On Walt Whitman


On Broadway last night we passed a man, older and bearded, wearing a broad-rimmed hat. We felt his eyes on our back and then — more alarmingly — a hand on our elbow. But the grip seemed far more imploring than threatening, and so we did not protest as he guided us toward the nearby doorway of an abandoned storefront, out of sight of the drug dealers who populate the street at this hour. We turned to him as he spoke: “Stranger,” he said, “if you passing meet me and desire to speak to me, why should you not speak to me? And why should I not speak to you?”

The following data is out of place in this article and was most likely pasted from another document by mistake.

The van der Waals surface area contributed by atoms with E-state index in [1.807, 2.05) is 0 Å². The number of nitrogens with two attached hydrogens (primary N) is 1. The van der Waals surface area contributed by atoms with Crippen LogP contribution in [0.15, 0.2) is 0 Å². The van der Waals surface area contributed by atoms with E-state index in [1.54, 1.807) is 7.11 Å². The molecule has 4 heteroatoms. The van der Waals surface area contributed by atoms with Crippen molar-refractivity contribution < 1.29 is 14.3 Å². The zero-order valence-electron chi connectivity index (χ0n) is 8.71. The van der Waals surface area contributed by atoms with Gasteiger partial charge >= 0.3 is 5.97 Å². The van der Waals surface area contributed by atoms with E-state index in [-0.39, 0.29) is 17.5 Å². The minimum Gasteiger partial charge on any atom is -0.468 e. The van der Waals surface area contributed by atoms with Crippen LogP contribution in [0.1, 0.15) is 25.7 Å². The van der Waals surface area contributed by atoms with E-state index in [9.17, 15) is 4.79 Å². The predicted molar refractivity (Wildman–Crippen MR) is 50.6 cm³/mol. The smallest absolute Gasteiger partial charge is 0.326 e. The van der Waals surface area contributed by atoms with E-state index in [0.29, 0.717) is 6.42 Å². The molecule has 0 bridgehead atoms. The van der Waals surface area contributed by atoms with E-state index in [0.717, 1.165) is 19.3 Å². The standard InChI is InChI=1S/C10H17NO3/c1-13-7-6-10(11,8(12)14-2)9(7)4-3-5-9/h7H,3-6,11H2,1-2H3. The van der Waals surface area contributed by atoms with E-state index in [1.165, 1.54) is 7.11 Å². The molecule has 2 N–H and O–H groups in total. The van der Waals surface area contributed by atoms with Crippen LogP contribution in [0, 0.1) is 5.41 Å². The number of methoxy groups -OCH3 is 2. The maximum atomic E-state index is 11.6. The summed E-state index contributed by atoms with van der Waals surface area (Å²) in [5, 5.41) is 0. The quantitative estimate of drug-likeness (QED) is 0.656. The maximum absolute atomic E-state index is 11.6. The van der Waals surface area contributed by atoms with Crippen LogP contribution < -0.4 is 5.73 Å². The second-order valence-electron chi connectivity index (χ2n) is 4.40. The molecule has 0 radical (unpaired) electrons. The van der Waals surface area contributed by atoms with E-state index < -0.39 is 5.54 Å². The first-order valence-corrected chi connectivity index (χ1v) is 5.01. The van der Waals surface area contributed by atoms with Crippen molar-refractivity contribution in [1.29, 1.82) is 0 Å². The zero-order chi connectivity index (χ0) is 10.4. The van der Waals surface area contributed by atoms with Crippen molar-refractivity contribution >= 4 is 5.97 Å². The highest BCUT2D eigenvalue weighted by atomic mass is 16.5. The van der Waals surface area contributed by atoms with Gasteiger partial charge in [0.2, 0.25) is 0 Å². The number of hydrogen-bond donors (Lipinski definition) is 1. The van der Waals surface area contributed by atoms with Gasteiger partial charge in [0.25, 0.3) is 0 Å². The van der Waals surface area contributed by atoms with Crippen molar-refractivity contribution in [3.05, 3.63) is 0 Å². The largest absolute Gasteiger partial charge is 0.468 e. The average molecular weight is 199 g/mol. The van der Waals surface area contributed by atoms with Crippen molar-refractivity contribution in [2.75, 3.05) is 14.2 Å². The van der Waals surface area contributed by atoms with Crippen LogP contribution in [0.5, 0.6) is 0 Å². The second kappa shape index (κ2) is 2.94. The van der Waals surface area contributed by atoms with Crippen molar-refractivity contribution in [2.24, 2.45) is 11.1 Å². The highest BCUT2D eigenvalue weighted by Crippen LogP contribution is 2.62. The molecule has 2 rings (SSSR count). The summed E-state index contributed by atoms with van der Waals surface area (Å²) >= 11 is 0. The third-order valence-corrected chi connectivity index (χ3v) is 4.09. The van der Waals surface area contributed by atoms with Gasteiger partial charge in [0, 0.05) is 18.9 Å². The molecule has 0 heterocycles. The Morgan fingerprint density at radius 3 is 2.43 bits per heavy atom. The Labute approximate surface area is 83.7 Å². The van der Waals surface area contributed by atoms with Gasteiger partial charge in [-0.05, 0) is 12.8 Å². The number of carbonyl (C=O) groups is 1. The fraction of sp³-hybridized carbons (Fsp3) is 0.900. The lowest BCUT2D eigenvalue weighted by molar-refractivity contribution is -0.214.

We considered this and examined him more closely; let it be said that he was not unattractive to our sensibilities, although we were not entirely pleased by the way his hand now rested upon his hip, in the manner of a scold. “It must be hard to have lived for so long,” we finally responded, casting a glance at the eddies of newspaper and plastic lids that swirled past us, “and in such interminable squalor.”


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